Friday, January 09, 2009

More on PowerShell Best Practice

I read an very interesting post over on James O'Neill's blog. It was interesting  both because it talked PowerShell, but also because it talked about OCS and the neat PowerShell code James had written to support OCS 2007. 

As part of the Server 2008 Resource Kit, there’s a large script that contains a number of function definitions. If you dot source this script file, you can then use the functions sort of like cmdlets and administer OCS using PowerShell. I demo this script in my OCS Voice Ignite classes and the reaction is good!

When I first saw these cmdlets, my eyes lit up since it meant I could use these functions. However, I quickly noticed that some important best practices had not entirely been adhered to. Nothing major and certainly nothing that would break the functions – but it did not leverage PowerShell’s discoverability model.

In the latest post, James describes the re-write and the lessons he learned. The lessons are great ones that all PowerShell users should employ as they implement PowerShell into their environment. These are:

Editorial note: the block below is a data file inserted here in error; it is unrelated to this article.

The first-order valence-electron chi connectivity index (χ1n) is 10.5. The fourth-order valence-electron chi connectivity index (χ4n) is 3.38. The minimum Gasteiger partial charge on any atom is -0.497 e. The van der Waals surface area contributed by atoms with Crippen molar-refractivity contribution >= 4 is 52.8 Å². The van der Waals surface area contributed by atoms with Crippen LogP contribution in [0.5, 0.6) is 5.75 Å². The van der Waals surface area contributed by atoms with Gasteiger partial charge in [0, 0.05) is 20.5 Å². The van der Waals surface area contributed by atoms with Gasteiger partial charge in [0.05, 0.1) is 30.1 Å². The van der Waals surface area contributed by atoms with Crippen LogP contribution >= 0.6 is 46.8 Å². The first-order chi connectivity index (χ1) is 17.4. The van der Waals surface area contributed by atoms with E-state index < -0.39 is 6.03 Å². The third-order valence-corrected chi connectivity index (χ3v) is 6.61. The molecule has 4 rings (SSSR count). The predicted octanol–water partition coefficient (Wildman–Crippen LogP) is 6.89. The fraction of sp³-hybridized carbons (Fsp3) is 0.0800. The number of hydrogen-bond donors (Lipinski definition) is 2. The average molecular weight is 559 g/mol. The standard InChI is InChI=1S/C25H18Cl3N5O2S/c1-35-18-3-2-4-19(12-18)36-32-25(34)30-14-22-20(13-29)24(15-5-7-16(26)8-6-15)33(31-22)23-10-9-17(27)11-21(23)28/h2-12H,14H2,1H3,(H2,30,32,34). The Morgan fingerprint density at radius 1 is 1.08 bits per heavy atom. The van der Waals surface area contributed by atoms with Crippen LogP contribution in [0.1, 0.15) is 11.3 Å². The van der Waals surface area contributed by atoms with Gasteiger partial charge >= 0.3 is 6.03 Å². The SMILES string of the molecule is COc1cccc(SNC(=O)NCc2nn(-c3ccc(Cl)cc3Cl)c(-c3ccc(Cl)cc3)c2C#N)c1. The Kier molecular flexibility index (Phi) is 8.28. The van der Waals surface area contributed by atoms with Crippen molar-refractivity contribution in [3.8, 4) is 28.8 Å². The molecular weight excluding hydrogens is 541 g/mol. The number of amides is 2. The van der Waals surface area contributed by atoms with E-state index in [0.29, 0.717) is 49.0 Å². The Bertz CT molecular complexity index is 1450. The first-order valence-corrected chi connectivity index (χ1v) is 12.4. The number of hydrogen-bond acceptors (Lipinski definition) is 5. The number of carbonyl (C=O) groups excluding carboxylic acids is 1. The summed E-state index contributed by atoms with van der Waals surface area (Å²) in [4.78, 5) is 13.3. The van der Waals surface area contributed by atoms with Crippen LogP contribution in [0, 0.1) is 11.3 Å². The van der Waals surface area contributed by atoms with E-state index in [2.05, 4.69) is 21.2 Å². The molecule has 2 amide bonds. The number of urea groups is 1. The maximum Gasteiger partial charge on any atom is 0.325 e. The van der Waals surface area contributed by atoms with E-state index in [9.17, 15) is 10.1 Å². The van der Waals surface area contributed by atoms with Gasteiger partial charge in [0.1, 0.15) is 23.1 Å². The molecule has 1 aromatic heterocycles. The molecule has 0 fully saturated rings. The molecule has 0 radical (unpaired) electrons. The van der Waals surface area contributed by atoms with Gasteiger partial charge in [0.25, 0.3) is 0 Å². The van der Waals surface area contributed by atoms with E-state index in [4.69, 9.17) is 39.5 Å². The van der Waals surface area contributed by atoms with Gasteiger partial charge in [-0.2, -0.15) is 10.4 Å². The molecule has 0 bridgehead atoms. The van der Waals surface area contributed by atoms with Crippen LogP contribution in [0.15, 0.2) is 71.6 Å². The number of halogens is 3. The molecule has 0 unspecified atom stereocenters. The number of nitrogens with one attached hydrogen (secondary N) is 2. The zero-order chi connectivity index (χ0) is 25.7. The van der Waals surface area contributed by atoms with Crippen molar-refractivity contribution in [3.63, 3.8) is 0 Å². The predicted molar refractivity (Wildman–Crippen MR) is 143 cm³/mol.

• PowerShell nouns are written in the singular. So a cmdlet/function to get all users would be GET-USER not GET-USERS (even though the latter is more likely to be the result of the get).
  • Be consistent with Nouns, Avoid using “usage” in one function and “PhoneUsage” in another one.
  • Avoid creating new verbs. While adding verbs like LIST is tempting, using Get- is more discoverable.
  • Make use of the pipeline  when writing cmdlets. This enable a the user to pipe things into commands, pass an object or a name to fetch the object.
  • Assume users want to use wildcards and allow wherever possible.

These are great lessons we all should  learn. Personally, I have some trouble with the third one when writing scripts for my PowerShell Scripts Blog (

For those of you who will be buying the OCS 2007 R2 Resource Kit book (something I’ll sure be doing!), the function library is a real opportunity to do some repackaging using PowerShell V2 CTP. James’ .PS1 script contains none of the V2 stuff (Cmdlet binding and parameter attributes, auto-help contents, using manifests to do the updating of type data, etc).

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